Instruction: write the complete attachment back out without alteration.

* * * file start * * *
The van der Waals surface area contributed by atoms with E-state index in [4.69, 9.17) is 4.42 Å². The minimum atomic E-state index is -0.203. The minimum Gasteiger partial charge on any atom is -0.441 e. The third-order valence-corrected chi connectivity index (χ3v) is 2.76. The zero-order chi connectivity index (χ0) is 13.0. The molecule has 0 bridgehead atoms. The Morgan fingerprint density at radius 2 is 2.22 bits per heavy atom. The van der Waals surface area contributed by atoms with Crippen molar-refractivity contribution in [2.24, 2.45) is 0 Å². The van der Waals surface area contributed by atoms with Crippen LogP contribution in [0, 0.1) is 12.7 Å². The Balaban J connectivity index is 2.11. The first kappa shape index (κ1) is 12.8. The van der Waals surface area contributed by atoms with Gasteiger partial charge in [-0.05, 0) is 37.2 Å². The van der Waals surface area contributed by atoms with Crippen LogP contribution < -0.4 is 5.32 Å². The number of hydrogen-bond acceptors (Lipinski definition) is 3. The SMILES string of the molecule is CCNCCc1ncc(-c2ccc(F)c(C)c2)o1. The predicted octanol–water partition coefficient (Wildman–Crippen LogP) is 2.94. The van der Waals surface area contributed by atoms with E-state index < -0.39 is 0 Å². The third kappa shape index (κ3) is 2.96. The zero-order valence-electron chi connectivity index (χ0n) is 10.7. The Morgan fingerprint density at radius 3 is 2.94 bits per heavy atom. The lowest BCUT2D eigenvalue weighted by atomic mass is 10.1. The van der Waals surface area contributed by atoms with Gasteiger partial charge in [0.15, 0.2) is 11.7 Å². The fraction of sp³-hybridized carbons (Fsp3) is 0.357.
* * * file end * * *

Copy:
The van der Waals surface area contributed by atoms with E-state index in [4.69, 9.17) is 4.42 Å². The minimum atomic E-state index is -0.203. The minimum Gasteiger partial charge on any atom is -0.441 e. The third-order valence-corrected chi connectivity index (χ3v) is 2.76. The zero-order chi connectivity index (χ0) is 13.0. The molecule has 0 bridgehead atoms. The Morgan fingerprint density at radius 2 is 2.22 bits per heavy atom. The van der Waals surface area contributed by atoms with Crippen molar-refractivity contribution in [2.24, 2.45) is 0 Å². The van der Waals surface area contributed by atoms with Crippen LogP contribution in [0, 0.1) is 12.7 Å². The Balaban J connectivity index is 2.11. The first kappa shape index (κ1) is 12.8. The van der Waals surface area contributed by atoms with Gasteiger partial charge in [-0.05, 0) is 37.2 Å². The van der Waals surface area contributed by atoms with Crippen LogP contribution < -0.4 is 5.32 Å². The number of hydrogen-bond acceptors (Lipinski definition) is 3. The SMILES string of the molecule is CCNCCc1ncc(-c2ccc(F)c(C)c2)o1. The predicted octanol–water partition coefficient (Wildman–Crippen LogP) is 2.94. The van der Waals surface area contributed by atoms with E-state index < -0.39 is 0 Å². The third kappa shape index (κ3) is 2.96. The zero-order valence-electron chi connectivity index (χ0n) is 10.7. The Morgan fingerprint density at radius 3 is 2.94 bits per heavy atom. The lowest BCUT2D eigenvalue weighted by atomic mass is 10.1. The van der Waals surface area contributed by atoms with Gasteiger partial charge in [0.15, 0.2) is 11.7 Å². The fraction of sp³-hybridized carbons (Fsp3) is 0.357.